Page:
London, UK – While British Prime Minister Theresa May gave Donald Trump a “red carpet welcome”, hundreds of thousands of people greeted the US president’s visit in the UK with a “Carnival of Resistance”.
Some 250,000 people on Friday descended onto the streets of the British capital to express their opposition to Trump’s four-day trip to Britain, according to Stop Trump, the group organising the protest.
The demonstrators marched through central London, chanting slogans and waving banners such as “Traitor hater would be dictator”.
“God save the Queen from an orange tangerine,” read another.
Trixie Monks, an ex-Navy servicewoman from the US state of Tennessee, was among the crowd. She said she moved to the UK as soon as Trump got elected US president in late 2016.
“We got out of America … and the last thing we want is for him to start intruding on our lives here when we finally got some peace,” she told Al Jazeera.
Condemning Trump’s record as president, Monks, singled out his recent “zero tolerance” immigration policy which saw children being torn from their parents at the US southern border and locked up in cages.
“He has just been absolutely terrible in trying to reunite the world,” added the 39-year-old. “He keeps attacking our allies and then going up to [Russian President Vladimir] Putin and giving him everything he wants.”
As protesters started gathering in London, May met Trump at her official country residence at Chequers and reiterated how special the relationship between the two historical allies is.
Her comments came despite Trump telling The Sun newspaper shortly before arriving in London that May’s plan about Britain’s departure from Britain, or Brexit, would kill any future trade agreement between the US and the UK.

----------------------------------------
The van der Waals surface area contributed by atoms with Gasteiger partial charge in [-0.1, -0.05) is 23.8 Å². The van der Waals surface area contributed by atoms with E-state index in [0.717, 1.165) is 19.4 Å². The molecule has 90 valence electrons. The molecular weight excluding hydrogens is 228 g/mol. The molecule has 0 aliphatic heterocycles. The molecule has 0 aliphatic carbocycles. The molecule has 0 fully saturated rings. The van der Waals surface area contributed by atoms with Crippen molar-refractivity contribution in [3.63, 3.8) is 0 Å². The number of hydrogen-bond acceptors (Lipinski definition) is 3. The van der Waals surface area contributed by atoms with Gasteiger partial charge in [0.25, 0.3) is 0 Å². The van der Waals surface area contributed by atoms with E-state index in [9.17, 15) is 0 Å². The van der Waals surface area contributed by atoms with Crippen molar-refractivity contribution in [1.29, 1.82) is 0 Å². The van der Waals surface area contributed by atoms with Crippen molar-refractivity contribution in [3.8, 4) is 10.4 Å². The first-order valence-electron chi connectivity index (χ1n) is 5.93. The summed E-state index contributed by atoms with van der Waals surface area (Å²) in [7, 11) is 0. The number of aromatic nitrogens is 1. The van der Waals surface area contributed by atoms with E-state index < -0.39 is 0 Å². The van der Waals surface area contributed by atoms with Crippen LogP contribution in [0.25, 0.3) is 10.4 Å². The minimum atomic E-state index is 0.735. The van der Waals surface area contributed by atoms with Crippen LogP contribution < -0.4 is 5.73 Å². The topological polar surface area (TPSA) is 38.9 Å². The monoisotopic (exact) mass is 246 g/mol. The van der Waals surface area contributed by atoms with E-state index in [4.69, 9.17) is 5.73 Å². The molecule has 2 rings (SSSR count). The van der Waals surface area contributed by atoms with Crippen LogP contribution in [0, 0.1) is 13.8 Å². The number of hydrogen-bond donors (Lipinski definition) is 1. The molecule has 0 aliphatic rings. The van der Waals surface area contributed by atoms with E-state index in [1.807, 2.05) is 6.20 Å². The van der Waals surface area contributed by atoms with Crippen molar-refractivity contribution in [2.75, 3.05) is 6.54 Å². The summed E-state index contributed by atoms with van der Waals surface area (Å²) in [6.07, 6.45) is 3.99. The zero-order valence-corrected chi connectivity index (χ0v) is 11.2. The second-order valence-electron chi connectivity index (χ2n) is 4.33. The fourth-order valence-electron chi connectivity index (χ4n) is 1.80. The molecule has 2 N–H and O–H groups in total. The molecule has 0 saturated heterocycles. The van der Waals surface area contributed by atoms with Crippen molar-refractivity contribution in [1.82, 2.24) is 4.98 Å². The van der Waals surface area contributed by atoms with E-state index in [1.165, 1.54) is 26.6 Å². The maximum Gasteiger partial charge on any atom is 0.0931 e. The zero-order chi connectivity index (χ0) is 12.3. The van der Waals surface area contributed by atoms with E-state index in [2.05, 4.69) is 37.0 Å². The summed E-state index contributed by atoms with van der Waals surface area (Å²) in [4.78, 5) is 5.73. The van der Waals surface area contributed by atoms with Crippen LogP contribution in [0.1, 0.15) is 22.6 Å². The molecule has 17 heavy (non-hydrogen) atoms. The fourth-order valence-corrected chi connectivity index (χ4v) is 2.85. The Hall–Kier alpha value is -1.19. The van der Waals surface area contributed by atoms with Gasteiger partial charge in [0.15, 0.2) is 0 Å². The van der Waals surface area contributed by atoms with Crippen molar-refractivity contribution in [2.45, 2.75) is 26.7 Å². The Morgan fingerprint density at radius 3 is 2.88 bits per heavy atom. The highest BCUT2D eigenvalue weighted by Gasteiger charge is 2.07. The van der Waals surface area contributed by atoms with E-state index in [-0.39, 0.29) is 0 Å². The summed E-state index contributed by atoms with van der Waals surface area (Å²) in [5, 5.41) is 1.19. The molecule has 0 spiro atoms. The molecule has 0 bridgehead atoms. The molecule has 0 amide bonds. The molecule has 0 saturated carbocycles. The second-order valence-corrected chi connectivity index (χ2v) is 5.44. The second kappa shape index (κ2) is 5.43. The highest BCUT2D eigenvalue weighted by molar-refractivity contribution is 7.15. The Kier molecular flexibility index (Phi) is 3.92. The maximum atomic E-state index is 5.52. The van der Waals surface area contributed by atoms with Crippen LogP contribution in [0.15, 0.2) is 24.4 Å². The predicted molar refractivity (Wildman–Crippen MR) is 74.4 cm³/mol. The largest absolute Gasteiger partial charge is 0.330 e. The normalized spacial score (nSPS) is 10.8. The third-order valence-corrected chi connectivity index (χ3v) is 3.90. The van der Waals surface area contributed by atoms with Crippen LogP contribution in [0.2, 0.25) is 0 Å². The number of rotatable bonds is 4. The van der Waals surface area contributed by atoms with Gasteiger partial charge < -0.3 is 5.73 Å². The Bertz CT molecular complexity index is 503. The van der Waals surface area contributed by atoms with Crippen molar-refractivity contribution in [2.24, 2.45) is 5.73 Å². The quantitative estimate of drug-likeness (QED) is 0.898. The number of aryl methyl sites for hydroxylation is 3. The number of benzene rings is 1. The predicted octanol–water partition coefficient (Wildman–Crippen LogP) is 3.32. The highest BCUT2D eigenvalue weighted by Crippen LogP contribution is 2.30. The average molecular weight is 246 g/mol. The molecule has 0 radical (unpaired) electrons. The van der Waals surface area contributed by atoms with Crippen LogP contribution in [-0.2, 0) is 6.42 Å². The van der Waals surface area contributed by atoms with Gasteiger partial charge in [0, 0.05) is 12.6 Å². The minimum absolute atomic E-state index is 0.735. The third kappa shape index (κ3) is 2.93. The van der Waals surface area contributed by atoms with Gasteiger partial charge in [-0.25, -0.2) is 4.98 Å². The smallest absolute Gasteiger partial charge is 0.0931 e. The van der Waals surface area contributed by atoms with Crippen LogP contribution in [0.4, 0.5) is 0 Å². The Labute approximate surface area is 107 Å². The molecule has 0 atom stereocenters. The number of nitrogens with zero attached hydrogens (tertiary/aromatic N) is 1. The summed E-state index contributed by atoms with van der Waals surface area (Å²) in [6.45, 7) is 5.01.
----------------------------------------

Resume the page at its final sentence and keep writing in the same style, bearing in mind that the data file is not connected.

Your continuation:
After his meeting with May on Friday, however, Trump seemed to row back on his fiery comments, declaring that a deal would be “absolutely possible”.
Commenting on the apparent backtracking, Monks, the protester, said she was not surprised.
“You can’t trust anything he says he’s going to do; he is going to do anything he wants and it’s not good for the United States or any other country.”
People of all ages and different backgrounds met at Portland Place at 2pm local time (17:00 GMT).
From there, they made their way towards Trafalgar Square for a mass rally featuring politicians including Jeremy Corbyn, the leader of the Labour opposition party, and David Lammy, a Labour member of parliament.
Protesters accused Trump of creating a culture of racism, intolerance and misogyny via policies targeting minority groups.
During his time in office, the US president has also overseen the partial institutionalisation of an executive order which will effectively restrict travel for people from several Muslim-majority countries to the US.
— Jeremy Corbyn (@jeremycorbyn) July 13, 2018
In a video posted on Twitter, Corbyn described the Trump administration’s policies as “putting the lives and wellbeing of millions of people at risk”.
He also criticised May for her “red carpet welcome” despite Trump “repeatedly trampling on the most basic fundamental human rights that all of us hold dear”.
Tom Ager, 29 and from Bournemouth, told Al Jazeera he took part in the protest because Trump “banned people from specific countries based on their nationalities and that is definitely, explicitly racist”.
Laura Williams, 29 and an officer at Global Justice Manchester, said she was travelling from the northern English city to London for the protest because she was “shocked” May decided to invite Trump, “despite the obvious public opposition”.
She told Al Jazeera there are so many reasons why people “reject” the Republican leader, including his “misogyny, hostility towards migrants and climate change denial, to name a few.
“And why is she inviting him here? Because she wants us to sign a trade deal with Trump that will lower the standards of our food, healthcare and workers rights.
“We need to stand up against this and make sure that May knows that this isn’t the direction that we want to go in.”